Raku Challenge Week 4, Task 1: Printing π

Let me return to the old challenges from last year and fill a few more gaps. The task for now is to write a program to output the same number of π digits as the size of the program.

Let me return to the old challenges from last year and fill a few more gaps.

The tasks reads:

Write a program to output the same number of PI digits as the size of your script. Say, if your program size is 10, it should print 3.141592653.

OK, I immediately have a few ideas:

  • Just type the digits in the program and fit the width.
  • Use some kind of formatting output.
  • Compute the value of π and print it.

The first option contains a paradox. The program must keep need to keep all the digits that you need to print but you also need a printing instruction. So the file length will always be bigger. The only exception is when you are using REPL:

$ raku
> 3.14
3.14

The second option is more promising. In Raku, there are at least printf and fmt. Let us see how many digits we can potentially use. The only place where you can see a substring 3.1415 in the Rakudo sources seems to be the file gen/moar/CORE.c.setting:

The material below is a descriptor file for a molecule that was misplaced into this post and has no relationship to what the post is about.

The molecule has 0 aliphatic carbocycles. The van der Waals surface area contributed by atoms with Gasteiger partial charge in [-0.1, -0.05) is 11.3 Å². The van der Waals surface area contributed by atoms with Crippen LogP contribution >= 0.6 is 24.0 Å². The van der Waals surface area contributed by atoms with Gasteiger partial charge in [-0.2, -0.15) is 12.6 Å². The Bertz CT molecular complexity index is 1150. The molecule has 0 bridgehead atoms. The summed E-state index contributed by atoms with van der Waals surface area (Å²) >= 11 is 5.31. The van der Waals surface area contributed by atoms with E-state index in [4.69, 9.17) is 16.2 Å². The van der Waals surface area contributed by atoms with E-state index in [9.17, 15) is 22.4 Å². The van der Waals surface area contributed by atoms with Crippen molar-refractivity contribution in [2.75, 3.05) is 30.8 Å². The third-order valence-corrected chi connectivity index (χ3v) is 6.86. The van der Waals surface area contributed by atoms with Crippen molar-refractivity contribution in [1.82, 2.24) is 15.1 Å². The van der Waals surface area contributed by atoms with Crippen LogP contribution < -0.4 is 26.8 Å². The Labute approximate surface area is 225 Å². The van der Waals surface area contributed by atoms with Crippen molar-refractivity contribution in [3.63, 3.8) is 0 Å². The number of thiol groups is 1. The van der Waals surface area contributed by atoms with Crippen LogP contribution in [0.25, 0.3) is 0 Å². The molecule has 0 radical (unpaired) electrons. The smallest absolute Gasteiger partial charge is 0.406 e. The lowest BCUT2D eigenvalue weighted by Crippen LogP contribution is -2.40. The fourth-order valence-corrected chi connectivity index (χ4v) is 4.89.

my constant pi  = 3.14159_26535_89793_238e0;

Looks like we have enough digits. Can we then print π.fmt('%.20f') and see all of them?

> π.fmt('%.20f')
3.14159265358979300000

Oops. Not that promising any more. But let’s try to make the output shorter then. After a few attempts you get it:

> π.fmt('%.12f')
  3.141592653590

Hmm, the width is perfect but there’s a zero in the last position? OK, let’s use an ASCII version to add a character and remove that zero:

> pi.fmt('%.11f')
  3.14159265359

Ah, no, when switching from π to pi, you need to add digits, not to remove them. And if you add, you’ll get zeroes. And did we forget that we are in the REPL, and for a real program in a file we need to add at least four characters to add say?

OK, move on to the third option maybe? In the third option, we can use one of the known algorithms to compute the value of π to any arbitrary length, and then our program can in theory be as big as we want, including detecting its size by calling system functions.

Good one. But what if you just print π?

say π

Run this program and confirm that you get quite a few digits:

$ raku ch-1.raku 
3.141592653589793

Aha, we’ve got a five-character program and 17 characters in the output. OK, let us just add some ‘useful’ noise to the code until it grows to the sam 18 characters.

print(pi ~ "\n");

Yes! Now there are exactly 17 characters. The program looks ugly but does the job and satisfies the conditions, so the task has been solved, congratulations!

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